Unlike the case of conventional burners in the afterburning chamber, there is no need for additional combustion air supplies or for any ignition or pilot burners.

The fineness of the droplets, the range and the spraying angle of the atomized droplet cluster can be varied within wide limits and thus adapted to existing combustion chamber geometries. This also renders possible retroactive installation, or retrofitting of already existing installations.

Even with a maximum throughput of liquid waste, it was not possible to ascertain any increase in the CO content in the gas stream leaving afterburning chamber.

The invention is described more fully below with reference to drawings and embodiment examples, wherein:

FIG. 1 shows, in schematic form, a cross section through a main and afterburning chamber for atomizing and burning a liquid waste substance.

FIG. 2 shows the fan-shaped spray carpet of the atomized liquid.

FIG. 3 shows a cross section through the afterburning chamber, depicting the arrangement of the dual-substance nozzles and the spatial configuration of the spray carpets within the afterburning chamber.

FIG. 4 shows the structure of a dual-substance nozzle suitable for bimodal operation.

FIG. 5 shows the instantaneous value of the volumetric flow ratio of the streams of air and liquid in bimodal operation of the dual-substance nozzle, and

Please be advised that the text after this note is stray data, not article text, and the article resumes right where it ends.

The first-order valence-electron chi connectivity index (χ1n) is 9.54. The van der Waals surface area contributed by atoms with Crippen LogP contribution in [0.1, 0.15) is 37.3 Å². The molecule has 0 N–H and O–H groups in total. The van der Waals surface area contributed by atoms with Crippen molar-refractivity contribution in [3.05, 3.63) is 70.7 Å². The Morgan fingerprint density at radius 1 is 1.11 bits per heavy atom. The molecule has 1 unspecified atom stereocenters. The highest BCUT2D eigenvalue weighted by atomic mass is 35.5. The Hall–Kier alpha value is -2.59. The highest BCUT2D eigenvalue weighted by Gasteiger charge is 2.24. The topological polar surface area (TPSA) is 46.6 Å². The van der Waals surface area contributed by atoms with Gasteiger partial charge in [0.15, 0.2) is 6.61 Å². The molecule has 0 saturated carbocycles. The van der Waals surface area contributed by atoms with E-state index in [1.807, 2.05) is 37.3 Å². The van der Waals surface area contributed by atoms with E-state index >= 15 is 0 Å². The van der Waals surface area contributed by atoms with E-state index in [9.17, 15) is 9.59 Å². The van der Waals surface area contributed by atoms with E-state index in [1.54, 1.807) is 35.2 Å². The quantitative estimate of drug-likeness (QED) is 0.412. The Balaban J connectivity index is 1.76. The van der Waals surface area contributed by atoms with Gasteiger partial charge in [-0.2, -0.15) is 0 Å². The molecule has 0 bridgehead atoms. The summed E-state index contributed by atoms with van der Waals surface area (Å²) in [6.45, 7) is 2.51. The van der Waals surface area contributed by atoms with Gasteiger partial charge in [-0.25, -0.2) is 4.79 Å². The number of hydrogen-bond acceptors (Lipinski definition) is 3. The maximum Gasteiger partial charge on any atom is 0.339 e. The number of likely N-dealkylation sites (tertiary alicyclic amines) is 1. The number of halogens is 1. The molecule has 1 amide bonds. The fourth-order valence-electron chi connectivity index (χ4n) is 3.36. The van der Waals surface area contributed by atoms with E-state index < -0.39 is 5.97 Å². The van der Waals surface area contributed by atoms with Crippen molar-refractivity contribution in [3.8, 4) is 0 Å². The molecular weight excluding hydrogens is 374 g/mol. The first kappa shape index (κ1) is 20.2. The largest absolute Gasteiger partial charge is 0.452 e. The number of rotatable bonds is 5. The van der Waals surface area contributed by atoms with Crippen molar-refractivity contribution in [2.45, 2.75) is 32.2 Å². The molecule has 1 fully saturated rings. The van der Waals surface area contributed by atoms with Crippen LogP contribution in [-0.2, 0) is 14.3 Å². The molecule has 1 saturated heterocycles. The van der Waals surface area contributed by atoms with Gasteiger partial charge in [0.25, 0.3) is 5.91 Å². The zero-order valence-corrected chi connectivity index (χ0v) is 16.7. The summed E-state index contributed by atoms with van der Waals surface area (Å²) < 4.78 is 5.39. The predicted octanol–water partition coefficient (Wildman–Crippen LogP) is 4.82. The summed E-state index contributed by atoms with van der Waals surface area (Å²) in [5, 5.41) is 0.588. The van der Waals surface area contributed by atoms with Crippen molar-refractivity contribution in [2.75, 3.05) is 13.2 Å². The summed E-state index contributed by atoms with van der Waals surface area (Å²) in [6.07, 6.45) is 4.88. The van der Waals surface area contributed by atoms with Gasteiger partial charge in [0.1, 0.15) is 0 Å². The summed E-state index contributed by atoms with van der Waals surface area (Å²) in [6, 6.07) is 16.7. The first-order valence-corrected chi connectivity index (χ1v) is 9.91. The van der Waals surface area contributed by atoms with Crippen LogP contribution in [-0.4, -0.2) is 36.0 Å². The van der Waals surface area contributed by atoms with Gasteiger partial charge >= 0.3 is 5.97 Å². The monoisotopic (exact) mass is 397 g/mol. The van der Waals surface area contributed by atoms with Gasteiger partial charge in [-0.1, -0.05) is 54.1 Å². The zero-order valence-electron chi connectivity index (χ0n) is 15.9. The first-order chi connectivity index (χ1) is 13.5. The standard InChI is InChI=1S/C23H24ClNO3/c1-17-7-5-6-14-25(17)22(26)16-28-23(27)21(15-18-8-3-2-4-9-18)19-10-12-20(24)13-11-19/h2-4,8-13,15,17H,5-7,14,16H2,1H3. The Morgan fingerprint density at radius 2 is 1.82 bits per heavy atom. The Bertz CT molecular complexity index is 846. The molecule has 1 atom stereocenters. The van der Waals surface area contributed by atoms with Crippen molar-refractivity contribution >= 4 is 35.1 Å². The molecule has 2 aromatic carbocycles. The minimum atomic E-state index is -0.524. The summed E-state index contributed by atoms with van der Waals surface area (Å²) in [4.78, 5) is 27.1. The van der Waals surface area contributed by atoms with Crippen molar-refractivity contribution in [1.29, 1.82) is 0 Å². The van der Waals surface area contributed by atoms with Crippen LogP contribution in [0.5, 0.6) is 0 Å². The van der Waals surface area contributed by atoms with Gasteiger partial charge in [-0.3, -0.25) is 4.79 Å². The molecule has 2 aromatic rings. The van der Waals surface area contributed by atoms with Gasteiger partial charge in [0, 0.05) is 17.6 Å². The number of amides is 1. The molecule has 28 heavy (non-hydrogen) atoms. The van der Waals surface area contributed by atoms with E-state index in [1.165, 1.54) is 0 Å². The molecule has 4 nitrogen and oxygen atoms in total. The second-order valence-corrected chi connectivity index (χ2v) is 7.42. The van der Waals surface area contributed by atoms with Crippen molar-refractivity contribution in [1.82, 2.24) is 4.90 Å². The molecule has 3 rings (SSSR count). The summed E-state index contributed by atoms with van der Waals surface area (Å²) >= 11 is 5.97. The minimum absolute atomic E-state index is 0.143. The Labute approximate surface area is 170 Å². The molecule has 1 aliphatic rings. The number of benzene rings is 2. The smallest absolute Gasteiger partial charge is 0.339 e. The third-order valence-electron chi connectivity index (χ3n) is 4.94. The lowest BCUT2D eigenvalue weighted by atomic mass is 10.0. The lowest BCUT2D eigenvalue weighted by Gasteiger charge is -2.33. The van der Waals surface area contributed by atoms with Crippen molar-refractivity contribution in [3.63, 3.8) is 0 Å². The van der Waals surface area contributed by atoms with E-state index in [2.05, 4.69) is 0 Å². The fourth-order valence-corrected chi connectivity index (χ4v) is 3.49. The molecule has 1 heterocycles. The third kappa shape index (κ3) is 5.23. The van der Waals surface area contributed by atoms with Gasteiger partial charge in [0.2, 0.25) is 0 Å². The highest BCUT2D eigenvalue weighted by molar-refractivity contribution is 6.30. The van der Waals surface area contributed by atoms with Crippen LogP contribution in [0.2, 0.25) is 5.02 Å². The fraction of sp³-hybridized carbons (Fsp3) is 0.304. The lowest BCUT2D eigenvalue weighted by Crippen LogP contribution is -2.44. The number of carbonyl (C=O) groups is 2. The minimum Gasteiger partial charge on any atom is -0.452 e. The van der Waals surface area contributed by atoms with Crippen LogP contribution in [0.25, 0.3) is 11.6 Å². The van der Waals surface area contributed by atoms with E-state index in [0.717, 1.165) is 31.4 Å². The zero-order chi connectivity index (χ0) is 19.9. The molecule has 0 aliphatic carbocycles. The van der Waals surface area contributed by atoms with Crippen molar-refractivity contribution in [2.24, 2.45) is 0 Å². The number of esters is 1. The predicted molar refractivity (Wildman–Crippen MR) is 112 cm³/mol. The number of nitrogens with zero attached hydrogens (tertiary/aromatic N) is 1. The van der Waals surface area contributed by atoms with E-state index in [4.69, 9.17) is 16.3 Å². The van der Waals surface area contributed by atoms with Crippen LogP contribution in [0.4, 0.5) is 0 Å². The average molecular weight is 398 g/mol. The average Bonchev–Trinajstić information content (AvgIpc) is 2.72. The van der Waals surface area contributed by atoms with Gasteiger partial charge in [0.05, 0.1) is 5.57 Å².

FIG. 6 shows the dependence of the pulsation frequency on the length of the first resonance chamber in the dual-substance nozzle.

FIG. 1 depicts, in schematic form, a main combustion chamber 1 with a burner 2 and a main flame 3. The main flame 3 is supplied with such a quantity of combustion air or oxygen that the flue gas 4 flowing out of the main combustion chamber 1 still has a substantial residual oxygen content (more than 6%). The oxygen content of the flue gas can be varied by the supply of a greater or lesser excess of oxygen or combustion air to the main flame 3.

The flue gas 4 containing the oxygen leaves the main combustion chamber 1 at a temperature of 1000 C. to 1400 C. and then flows into the afterburning chamber 5. Sprayed into the afterburning chamber 5 are liquid waste combustible substances, which are then thermally oxidized with the residual oxygen in the stream of hot flue gas and thereby disposed of. Normally (depending on the technical equipment level), there are one or more burners installed in the afterburning chamber which are equipped with their own burner air supply. The liquid waste substances to be treated are sprayed directly into the flames of these burners.